In response to “Activists: CDC ‘plodding’ in its response to rising HIV infection rates among gay men, trans women” (June 20, 2014), I applaud the efforts of the detailed team of activist in challenging the CDC’s HIV prevention efforts. As we continue to see upticks in HIV transmission rates especially among young gay men, it is truly beyond time to design and deploy prevention efforts that align and respond with the reality(ies) of those populations at highest risk. The offered “Atlanta Principles,” outlined by the activists, provide a framework for the design of more responsive prevention efforts, and at the core of this framing, as detailed by Craig Washington of AID Atlanta during the meeting, is the need for prevention efforts to “speak in the real language and context of the way gay men live their lives.” And one key factor changing the context and language of how young gay men, in particular, navigate and negotiate their sexual encounters are geosocial networking applications – GSN apps (dating/hook-up mobile apps such as Grindr).
Truly, these apps are evolving the “dance” — for good and maybe not so good. For good, the means often afforded by many these apps (e.g. offering a dedicated field on one’s profile to state status and/or safer sex intentions), conceptually, offers the basis for a more focused discussion during the face-2-face (f2f) meeting and/or encounter (e.g. putting stated status information in context within last sexual encounters). Not so good is the fact that the provided profile information, often inaccurate (http://projecthot.org/tag/grindr/), is the only insight used in the decision making around the sexual encounter. Truly, a more complex communications landscape exists; and current CDC efforts such as its “Start Talking” campaign, with minimal content on the realities of the new dance, offers little help in this growing computer mediated disclosure/intentions context.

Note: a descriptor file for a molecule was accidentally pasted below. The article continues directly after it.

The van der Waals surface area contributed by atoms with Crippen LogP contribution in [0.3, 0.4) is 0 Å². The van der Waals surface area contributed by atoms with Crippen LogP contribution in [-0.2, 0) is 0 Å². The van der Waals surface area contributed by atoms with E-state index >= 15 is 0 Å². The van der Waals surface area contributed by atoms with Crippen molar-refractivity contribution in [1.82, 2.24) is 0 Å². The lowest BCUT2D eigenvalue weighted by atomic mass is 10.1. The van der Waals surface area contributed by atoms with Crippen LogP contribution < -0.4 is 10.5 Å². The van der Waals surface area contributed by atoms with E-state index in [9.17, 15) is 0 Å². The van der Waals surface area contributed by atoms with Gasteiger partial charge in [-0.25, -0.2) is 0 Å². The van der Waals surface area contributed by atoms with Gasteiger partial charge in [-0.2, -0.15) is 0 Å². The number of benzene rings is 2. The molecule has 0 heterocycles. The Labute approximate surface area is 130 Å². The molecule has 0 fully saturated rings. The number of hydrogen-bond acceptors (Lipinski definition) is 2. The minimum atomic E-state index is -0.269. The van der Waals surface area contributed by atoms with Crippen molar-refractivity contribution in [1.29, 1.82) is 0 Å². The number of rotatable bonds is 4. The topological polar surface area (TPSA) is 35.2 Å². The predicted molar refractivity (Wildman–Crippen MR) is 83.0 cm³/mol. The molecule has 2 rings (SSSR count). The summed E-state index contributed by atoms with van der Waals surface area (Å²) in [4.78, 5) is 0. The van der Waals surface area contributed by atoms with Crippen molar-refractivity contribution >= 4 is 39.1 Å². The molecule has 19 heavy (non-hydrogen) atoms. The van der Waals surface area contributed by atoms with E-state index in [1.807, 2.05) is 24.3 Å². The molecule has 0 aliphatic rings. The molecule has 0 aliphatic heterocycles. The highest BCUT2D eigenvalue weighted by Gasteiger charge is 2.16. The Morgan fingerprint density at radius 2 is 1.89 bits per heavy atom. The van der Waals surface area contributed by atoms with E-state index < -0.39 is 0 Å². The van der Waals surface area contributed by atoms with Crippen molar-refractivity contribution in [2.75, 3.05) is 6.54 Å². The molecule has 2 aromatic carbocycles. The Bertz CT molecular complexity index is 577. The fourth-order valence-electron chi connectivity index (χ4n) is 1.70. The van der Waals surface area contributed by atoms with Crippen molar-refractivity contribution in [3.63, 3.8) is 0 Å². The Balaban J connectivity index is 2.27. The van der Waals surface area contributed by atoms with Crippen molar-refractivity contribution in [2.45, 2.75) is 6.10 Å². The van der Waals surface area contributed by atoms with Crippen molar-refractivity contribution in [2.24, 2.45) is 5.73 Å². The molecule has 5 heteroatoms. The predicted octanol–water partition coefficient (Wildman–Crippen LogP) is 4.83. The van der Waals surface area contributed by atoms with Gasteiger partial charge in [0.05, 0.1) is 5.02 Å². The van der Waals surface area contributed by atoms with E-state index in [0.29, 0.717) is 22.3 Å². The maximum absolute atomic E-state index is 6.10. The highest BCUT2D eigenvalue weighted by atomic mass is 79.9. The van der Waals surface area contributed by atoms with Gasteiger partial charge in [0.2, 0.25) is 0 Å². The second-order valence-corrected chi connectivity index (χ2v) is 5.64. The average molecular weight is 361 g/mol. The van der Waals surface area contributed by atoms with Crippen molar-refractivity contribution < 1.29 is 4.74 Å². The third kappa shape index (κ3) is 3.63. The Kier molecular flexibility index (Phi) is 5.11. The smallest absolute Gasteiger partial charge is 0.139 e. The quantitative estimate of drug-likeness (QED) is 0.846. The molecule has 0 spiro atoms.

Both the role and prevention opportunities that these technologies offer, contextually, as a mediator of the “dance” cannot be discounted and warrant greater exploration and more explicit prominence on the CDC’s HIV prevention agenda. Supporting this recommendation, I would even go so far as to suggest that the CDC should be leading efforts in the design and development of a next generation dating/hook-up mobile app, the next Grindr. Just imagine the possibilities; a bottom up design grounded in prevention – helping people make better decisions – yet rooted in the reality of both constituent use and needs.
Ultimately, a shift from a more reactive to proactive response paradigm by the CDC, as this type of undertaking reflects, is what is needed to facilitate and offer the sort of imaginative and innovative responses needed to finally reverse infection trends. I recognize that this sort of shift is not easy. It’s a systems problem. Federal constraints and associated bureaucracy, funding cycles and mechanisms, and often a lack of understanding and appreciation of interdisciplinary, private and public explorations often are barriers. But as the activists have boldly suggested, if we are ever going to witness the end of this evolving epidemic, it’s time for the CDC to stop plodding and restructure and retool to engage with the realities of HIV transmission in the true context of people’s lives.